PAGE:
It seems like only yesterday that The Great Digital Divide was a political buzzword used to describe the "haves" from the "have-nots." It used to be that the biggest barrier to technology adoption (and subsequent digital literacy) was income, but since the explosion of cheap computer hardware, the newest and most severe threats to digital literacy are not economic. At a recent institute I attended, one professor mentioned that broadband access was still problematic to a few, and I think most Americans who've had exposure to networks abroad will agree that the US is generally lagging behind other developed nations in this capacity. In my experience, however, the digital divide is much more of a social phenomenon--and specifically, generational. It occurred to me to write this post after spending some time thinking about how my friends and family use (or don't use) the internet, and other digital technologies. On one end of the spectrum are people whom I would consider to be much older than me--roughly twice my age or older. Among them, about half of them are digitally literate--that is to say they're able to get online, surf the web to collect information, upload photographs, and check email. One might expect this group to have reduced digital literacy because of reduced exposure to the technology, and one might guess that the literate half has made a conscious effort to compensate because they know they were digitally illiterate and wanted to change that. On the other end of the spectrum are people who are about my age (30) or younger, most of whom are not only comfortable using social media networks and other Web 2.0 goodness, but are able to do so in productive ways (even if only to keep communication lines flowing). No surprises for any of my readers yet, I hope (if that's not true, please feel free to comment!)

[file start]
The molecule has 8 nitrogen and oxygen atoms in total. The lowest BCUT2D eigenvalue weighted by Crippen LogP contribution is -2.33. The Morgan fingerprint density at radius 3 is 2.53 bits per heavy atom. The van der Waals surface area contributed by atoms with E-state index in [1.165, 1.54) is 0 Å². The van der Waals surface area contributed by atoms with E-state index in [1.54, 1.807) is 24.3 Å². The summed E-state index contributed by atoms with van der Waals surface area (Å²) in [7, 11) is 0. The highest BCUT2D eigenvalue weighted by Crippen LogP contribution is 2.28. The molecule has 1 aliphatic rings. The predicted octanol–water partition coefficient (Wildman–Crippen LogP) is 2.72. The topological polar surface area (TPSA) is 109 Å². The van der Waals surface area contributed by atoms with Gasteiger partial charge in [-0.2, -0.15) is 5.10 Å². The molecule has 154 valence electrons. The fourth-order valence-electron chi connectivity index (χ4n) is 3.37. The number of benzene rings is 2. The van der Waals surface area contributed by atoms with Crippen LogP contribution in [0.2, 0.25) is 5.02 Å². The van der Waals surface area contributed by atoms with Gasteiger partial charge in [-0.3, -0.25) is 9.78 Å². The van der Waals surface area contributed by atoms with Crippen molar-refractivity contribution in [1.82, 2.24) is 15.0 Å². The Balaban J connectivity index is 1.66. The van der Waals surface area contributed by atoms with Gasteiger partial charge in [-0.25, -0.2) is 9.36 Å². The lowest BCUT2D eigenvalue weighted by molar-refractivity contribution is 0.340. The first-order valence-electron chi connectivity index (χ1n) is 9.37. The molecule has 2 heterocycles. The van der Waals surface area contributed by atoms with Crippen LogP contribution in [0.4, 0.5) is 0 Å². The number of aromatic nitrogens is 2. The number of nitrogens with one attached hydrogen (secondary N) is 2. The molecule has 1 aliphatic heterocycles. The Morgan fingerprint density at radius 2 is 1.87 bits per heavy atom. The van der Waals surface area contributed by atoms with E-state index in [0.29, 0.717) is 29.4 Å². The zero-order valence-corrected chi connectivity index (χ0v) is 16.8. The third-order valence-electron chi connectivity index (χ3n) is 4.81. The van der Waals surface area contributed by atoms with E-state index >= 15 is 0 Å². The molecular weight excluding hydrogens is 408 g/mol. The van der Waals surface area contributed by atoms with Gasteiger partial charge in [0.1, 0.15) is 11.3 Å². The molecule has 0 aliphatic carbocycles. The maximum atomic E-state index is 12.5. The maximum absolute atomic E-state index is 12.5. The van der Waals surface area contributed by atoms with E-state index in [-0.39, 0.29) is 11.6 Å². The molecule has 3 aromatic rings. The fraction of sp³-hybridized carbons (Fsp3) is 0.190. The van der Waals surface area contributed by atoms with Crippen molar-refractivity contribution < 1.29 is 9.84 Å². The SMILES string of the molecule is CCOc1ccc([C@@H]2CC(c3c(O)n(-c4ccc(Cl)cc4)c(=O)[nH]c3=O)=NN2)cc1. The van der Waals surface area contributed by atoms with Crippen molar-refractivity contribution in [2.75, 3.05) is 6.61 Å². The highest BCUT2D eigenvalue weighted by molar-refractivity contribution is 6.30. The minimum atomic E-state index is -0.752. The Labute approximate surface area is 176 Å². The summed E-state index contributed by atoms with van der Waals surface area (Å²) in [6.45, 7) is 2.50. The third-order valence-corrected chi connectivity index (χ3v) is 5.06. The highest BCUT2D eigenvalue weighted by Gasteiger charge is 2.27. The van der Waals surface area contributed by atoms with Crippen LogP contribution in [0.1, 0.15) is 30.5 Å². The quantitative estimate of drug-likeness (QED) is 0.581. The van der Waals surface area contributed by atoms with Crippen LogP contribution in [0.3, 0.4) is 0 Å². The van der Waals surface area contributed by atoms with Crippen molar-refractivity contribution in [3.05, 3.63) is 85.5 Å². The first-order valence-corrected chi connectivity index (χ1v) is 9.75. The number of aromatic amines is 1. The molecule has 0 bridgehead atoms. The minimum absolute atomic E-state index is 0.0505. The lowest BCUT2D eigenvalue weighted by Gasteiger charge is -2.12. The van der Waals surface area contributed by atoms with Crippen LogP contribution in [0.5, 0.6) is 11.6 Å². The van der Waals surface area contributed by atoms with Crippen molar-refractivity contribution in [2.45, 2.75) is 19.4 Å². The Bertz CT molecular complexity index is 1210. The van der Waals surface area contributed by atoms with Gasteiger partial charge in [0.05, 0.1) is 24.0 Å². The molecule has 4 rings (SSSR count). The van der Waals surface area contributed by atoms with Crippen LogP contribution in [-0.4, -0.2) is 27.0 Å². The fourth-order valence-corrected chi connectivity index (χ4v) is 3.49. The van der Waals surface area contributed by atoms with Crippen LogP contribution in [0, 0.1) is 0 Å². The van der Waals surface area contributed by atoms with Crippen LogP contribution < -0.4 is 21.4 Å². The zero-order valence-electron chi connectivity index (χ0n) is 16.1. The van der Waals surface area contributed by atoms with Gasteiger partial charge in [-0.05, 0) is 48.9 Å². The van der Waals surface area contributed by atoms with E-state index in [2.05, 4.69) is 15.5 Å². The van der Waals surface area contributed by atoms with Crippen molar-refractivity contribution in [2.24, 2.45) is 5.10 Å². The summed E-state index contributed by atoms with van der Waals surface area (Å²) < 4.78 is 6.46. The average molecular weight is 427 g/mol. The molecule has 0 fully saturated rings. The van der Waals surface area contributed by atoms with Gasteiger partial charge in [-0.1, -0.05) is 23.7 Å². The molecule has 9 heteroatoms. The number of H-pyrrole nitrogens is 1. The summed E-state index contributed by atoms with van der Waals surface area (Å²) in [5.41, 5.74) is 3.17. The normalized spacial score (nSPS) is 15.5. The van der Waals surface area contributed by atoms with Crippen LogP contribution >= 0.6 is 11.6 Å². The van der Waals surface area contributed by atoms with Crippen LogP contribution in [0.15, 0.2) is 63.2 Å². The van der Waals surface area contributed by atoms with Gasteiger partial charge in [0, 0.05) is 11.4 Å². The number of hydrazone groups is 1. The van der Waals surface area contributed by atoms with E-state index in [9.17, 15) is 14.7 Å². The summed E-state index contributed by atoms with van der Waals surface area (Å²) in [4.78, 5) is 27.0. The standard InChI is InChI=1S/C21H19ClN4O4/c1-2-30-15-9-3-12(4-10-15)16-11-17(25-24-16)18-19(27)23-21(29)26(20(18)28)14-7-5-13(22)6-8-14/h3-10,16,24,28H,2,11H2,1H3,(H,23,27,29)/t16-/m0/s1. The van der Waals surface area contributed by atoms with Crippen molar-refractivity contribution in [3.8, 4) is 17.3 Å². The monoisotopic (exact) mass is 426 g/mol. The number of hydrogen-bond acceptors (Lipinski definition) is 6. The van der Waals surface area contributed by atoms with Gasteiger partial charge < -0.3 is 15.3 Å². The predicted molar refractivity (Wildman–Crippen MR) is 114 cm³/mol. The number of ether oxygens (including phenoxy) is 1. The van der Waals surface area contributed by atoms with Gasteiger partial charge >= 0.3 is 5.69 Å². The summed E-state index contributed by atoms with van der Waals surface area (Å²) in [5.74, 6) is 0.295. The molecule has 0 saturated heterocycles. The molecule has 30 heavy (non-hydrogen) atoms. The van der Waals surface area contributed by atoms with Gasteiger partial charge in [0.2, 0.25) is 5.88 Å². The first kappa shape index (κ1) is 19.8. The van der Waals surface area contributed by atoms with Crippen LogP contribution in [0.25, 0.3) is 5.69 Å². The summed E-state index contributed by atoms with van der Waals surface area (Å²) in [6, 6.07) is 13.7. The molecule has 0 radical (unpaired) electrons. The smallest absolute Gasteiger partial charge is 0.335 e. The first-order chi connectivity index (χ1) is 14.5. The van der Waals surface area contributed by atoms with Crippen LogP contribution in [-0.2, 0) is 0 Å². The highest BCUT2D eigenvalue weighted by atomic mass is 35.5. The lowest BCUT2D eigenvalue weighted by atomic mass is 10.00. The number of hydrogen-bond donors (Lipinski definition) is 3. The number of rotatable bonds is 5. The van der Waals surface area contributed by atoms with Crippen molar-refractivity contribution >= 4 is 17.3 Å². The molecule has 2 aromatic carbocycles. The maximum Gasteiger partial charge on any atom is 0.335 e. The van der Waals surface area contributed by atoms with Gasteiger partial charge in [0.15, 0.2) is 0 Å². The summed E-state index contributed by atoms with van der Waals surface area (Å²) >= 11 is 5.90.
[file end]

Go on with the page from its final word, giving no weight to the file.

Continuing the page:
The group that interests me--that puzzles me--is the group between these two. They're middle-aged folk who have had significant exposure to the web and yet choose to ignore all but the most basic of technologies (e-mail and Google, for example), despite beliefs that if they were able to understand tecchnologies and put them to work, they might see significant improvements in efficiency or productivity. My question to you today: What is the new Digital Divide, and how do we align ourselves according to it?